I do not get many connections through my server. I am the main user when
4WDriving in the Australian bush in places where there is no mobile
coverage. There are a couple of other users also land based.
But that is possibly due to the frequencies I normally scan (80, 40 and
30M) so it does not have a large foot print.
I only changed the scan to 30, 17 and 15M for a few months when I when to
Cape York up North two years ago.
I have had only a few requests from maritime mobile from New Caledonia and
New Zealand that were interested in the server.
But of course each region is different.
I suspect that these days if you are on the high seas a sat phone is a
better and more reliable alternative and not that expensive anymore. So the
need for HF radio links is definitely reducing from what I see. Sailmail
has closed now, and having used Australian based Winlink servers in the
past I didn't hear a lot of traffic on them either. Just my personal
I also have a dedicated FT-857 as the server, set at 50W max and that has
been working reliably for several years now.
All the best,
On Fri, May 29, 2015 at 3:23 PM, Simon Luttrell <dmarc-noreply@xxxxxxxxxxxxx
Hi John - thanks very much for your very useful comments!
I can agree with you about propagation at my latitudes. The band that
seems to provide the best propagation for me is 15 metres, using my DX
Engineering 80/40 Thunderbolt vertical antenna, that is resonant on 7MHz
(so I'm using it on its 3rd harmonic, with very low SWR). So even though I
am not using an antenna designed for 15 meters, I am getting good coverage.
I have tested my vertical antenna on 30 metres, but the take off angle is
too low ==> I'm heard on the other side of the world as a weak DX signal,
but the first skip zone is the area that I really want to cover, ie the
Indian Ocean etc.
I am waiting on a 30mb collinear wire antenna to arrive, which I'll test
at a lowish height to see if it will perform as a NVIS antenna, (but 10MHz
is a bit high for NVIS).
I have to say that I've been monitoring 10.148MHz for days, but receive no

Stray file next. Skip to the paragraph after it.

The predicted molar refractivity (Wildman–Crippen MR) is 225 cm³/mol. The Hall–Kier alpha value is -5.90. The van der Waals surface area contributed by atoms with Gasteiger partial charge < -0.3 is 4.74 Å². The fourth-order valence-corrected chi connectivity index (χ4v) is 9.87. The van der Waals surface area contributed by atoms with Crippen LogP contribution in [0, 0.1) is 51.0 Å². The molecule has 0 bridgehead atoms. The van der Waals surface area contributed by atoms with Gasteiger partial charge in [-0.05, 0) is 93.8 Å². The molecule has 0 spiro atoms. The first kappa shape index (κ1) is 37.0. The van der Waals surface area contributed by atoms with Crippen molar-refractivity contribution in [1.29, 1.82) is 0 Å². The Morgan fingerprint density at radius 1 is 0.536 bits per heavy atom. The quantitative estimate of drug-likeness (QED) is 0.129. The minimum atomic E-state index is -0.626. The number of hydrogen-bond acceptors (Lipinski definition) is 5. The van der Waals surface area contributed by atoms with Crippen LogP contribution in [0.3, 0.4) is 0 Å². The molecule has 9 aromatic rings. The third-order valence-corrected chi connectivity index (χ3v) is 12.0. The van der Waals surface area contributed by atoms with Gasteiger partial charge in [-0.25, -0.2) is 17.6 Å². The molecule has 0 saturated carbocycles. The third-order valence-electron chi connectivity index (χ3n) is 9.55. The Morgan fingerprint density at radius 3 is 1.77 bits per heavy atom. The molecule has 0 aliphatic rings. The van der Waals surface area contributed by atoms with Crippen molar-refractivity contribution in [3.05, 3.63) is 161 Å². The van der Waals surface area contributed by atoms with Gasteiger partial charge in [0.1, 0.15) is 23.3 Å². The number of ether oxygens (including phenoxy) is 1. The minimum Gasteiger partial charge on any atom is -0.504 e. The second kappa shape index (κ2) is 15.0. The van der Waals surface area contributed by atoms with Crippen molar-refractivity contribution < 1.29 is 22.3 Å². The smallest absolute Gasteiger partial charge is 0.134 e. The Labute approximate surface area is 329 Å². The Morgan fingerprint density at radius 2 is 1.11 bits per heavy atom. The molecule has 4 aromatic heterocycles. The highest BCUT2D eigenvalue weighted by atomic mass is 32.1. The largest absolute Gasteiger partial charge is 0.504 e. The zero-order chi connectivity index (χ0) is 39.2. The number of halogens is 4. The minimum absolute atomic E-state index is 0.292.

PSKMail server beacon signals whatsoever :(
I will dedicate a server and Yaesu FT857 rig to this service. So I want
to ensure that my expense on these items is not 'wasted' because no-one can
use my server. If it can provide good coverage west over the Indian Ocean
for mariners, and over south-east Asia for landbased/emcomm/NGO etc etc,
then that will meet my aims.
I think the best that I can do is to set up server and rig, and then do
some tests on different bands at different times. Maybe I operate on 15mb
during the day and possibly on 40mb at night.
I will check out the propagation links you provided to help me in my
PS - How 'popular' is your server? How many emails/connections do you
typically have per day/week??
On Thu, 28/5/15, John Douyere <vk2eta@xxxxxxxxx> wrote:
Subject: [pskmail] Re: Server in Asia - 30mb antenna question
To: "Unname" <pskmail@xxxxxxxxxxxxx>
Received: Thursday, 28 May, 2015, 9:56 PM
That's a great
idea, and totally feasible in my opinion.
Some feedback based on my tests here
in Sydney that may be useful for your
that 30M in the lower latitudes has a limited reach during
most of the time. I got reliable links back to my server on
30M up to about 1500KM.
I tested my server all the way to
the tip of Cape York in north east Australia which is
located at -12 degrees latitude (similar to Phuket at +9
degrees) and I could get back to my server in Sydney (approx
2500KM strait line) reliably only on 15M and sometimes on
So based on your
objectives I would advise to consider scanning a few
frequencies rather than just 30M. I would propose scanning
30M, 20M, 17M and 15M. Maybe with two consecutive minutes on
30M to make up the 5 minutes scanning cycle.
Now my base antenna may be a
contributor to the limited reach of the 30M band as it is an
inverted V at 12M above ground level with an autotuner. But
I suspect it is not the main factor as it seems that in
Europe they get reliable 30M links up to that distance even
with vertical antennas. And they are at a much higher
latitude where lower frequencies work a longer distances in
If you look at the example below of
the prediction chart for 11:30AM local time in Phuket (the
chart is centered on Brunei but the latitude is similar at
about 4 degrees North) you will see that to get a good
coverage of the indian ocean you need to go up to 24Mhz, but
my guess is that even if you stop at 21Mhz you will get
decent DX capability.
If you want to run propagation
simulations, the Australian IPS services provide some
interesting tools (see http://www.ips.gov.au/HF_Systems/6/6/2
and select Brunei Bay Radio for example).
Hope this helps,
On Thu, May 28, 2015 at
6:24 PM, Simon Luttrell <dmarc-noreply@xxxxxxxxxxxxx>
there seem to be no PSKMail servers in Asia, I am thinking
of setting up a server from my QTH on the island of Phuket,
south Thailand. This should provide coverage over the
Indian Ocean and southeast Asia land masses.
I have a first question. For the PSKMail servers that
already operate on 30mb, what antennas are you guys
I'm sure that I will have more questions, but this is an
important one to see if my idea is feasible.